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model cars

May 22, 2013

Getting Plastered

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Written by: Rik Hoving
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THE HUMBLE BEGINNINGS OF A CUSTOM CAR HISTORIAN

Early 2000, while on a visit to my parents, I decided to look for a model I built in the early 1980’s. I still had fond memories of it! I found my old model boxed somewhere in a closet in my old bedroom. Upon opening the box, some very good memories came back to me. I took the old model home and give it a place where it could be seen again. You’ll probably wonder why this – not particularly good-looking model- was given a special place. Or, why a rough-looking custom car can be so special to me.

Let me tell you the story behind this customized Volvo Amazone

I built this model in the late 1983’s and finished it in 1984 when I was just 15 years old. It all started on a damp Wednesday morning when I broke my arm at a school baseball game. I was waiting to have my arm set and have the plaster cast put on it. I was quite relaxed and looked around the hospital room. There I saw a lot of cool tools lying around and began fantasizing how I could use them for my model building. As the cast was being applied, I noticed the material they were using. It was some sort of fabric, coated with plaster, which became very pliable when it was soaked in water. I started thinking that this material would be useful for model building—possibly for some sort of mold making.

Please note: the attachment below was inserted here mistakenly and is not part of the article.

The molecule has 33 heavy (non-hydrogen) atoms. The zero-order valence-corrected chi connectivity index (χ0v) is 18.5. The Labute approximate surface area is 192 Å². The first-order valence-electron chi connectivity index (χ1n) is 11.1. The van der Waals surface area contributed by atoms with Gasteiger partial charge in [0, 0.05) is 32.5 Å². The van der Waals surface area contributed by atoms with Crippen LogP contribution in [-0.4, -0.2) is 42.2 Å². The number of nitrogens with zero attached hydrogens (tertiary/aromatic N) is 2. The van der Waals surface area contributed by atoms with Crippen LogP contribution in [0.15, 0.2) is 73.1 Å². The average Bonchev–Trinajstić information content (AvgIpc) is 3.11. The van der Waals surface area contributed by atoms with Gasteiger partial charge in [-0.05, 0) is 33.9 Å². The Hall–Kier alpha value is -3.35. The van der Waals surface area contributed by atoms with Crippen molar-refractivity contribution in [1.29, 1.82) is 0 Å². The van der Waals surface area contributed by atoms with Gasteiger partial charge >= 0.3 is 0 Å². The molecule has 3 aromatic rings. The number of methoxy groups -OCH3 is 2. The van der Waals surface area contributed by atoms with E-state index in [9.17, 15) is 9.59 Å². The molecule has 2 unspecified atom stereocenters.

With the help of a nurse

I had not figured out how it could be used, but that it was going to happen was a definite. So I asked one of the nurses if I could take some of the fabric-plaster home with me. She said she didn’t think so, as they were not allowed to give things like that away. But before I left she gave me a small plastic bag with a few rolls of the fabric-plaster in it and smiled at me.

CCC_Volvo_00
Being a Dutch model car builder in the 1980s was not easy! There were not many kits in the hobby shops, there was no Internet, and even the U.S. car and model magazines did not reach the area where I lived. So when I found this 1:16 scale Volvo Amazon toy/promo – which was rather accurate – I was very happy. And, it had all kinds of plans to customize it such as chopping the top and more. But unfortunately, the Volvo was molded in a very soft plastic.